Choose combination therapy based on favourable effects on comorbidity

Start with a single antihypertensive drug chosen according to favourable effects on the patient's comorbidity or risk profile. Use lower doses (i.e. usual recommended doses) of two drugs from different classes in preference to maximum doses of a single agent.

When adding a second antihypertensive, choose the drug and dose being added using a similar rationale — take potential adverse effects into consideration. A regimen with minimal adverse effects should aid adherence.5 A thiazide will be an appropriate choice in combination with most other antihypertensives (Table 1).

There are some data showing that combination therapy with two antihypertensives approximately doubles blood pressure–lowering effects (about 10–20 mmHg). Adverse effects increased with two drugs but did not double, compared with single drug therapy (from 5.2% to 7.5%).14 The quality of adverse-effect reporting in the trials varied and this rate may not accurately reflect adverse effects in the real world. Nonetheless, many guidelines advocate low-dose combination therapy, recognising that monotherapy will be inadequate for many people.1,8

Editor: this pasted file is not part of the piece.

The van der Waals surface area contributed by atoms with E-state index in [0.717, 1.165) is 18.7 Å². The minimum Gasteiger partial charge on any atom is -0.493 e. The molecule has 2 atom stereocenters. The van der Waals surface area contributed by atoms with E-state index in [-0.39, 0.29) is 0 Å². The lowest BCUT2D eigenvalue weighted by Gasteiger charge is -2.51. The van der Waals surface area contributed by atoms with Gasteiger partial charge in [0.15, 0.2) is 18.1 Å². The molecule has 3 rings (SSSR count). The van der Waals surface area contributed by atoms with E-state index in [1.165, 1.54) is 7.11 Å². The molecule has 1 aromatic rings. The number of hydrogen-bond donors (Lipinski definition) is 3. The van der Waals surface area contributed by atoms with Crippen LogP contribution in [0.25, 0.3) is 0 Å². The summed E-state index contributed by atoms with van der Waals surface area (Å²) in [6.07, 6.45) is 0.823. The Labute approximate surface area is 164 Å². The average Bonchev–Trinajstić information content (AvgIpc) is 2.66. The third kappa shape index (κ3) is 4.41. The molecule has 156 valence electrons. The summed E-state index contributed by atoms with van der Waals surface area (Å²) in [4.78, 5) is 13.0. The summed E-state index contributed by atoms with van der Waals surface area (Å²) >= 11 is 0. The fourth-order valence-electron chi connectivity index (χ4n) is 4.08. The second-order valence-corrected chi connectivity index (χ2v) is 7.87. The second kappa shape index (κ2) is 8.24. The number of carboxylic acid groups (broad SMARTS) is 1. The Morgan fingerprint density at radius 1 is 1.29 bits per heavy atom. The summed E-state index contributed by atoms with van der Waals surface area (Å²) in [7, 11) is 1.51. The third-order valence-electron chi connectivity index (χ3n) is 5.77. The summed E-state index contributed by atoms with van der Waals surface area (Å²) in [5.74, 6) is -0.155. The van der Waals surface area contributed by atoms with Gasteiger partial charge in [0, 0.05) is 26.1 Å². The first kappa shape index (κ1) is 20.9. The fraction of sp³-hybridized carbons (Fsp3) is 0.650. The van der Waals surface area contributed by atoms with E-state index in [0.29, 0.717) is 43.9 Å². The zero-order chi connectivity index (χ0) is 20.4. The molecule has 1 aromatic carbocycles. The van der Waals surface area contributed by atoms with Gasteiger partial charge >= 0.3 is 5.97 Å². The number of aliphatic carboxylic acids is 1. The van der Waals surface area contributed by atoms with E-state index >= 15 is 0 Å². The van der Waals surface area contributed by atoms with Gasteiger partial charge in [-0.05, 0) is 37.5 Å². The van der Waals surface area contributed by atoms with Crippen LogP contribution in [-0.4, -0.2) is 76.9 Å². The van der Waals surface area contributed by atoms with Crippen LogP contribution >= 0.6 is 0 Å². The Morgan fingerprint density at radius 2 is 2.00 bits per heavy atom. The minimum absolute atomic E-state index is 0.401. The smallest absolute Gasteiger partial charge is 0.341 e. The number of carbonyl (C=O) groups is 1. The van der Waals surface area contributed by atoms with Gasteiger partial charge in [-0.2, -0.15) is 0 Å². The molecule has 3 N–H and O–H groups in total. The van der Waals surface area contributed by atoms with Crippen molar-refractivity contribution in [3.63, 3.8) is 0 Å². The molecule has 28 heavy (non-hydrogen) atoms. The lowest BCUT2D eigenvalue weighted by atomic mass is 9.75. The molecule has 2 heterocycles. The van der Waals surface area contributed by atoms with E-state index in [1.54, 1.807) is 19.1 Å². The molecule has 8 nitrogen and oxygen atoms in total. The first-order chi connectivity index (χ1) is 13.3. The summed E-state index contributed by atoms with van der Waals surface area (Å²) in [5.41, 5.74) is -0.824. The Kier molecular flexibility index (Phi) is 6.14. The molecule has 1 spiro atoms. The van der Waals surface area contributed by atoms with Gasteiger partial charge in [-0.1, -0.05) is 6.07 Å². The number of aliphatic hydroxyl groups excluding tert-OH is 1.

There is little evidence to guide drug choice when more than two drugs are required.1 Use a combination of first-line choices and seek specialist advice.

Note: always consider secondary causes of hypertension in treatment failure, including use of drugs with pro-hypertensive effects, such as some antidepressants (e.g. venlafaxine, reboxetine), NSAIDs, sibutramine, steroids and amphetamines.5

Choose fixed-dose combination products according to their components and dosing flexibility

Be aware of the drugs and their doses present in fixed-dose combination preparations.

While fixed-dose combination preparations may be cost-saving for patients and once-daily administration may aid adherence, dosing may be problematic.

  • Check the components and doses of combination preparations and the implications for dose adjustments. Some combinations are only available at higher doses than would normally be prescribed. For example, candesartan 8 mg is the usual dose but only a 16 mg strength is available in combination with hydrochlorothiazide. Avoid preparations that involve an increased dose of either component if this has not been proven necessary.
  • Avoid starting treatment using fixed-dose combination preparations — titration is problematic, and the source of adverse events may be difficult to identify. If monotherapy does not achieve sufficient blood pressure reduction, trial the second agent as a separate drug before prescribing a combination preparation.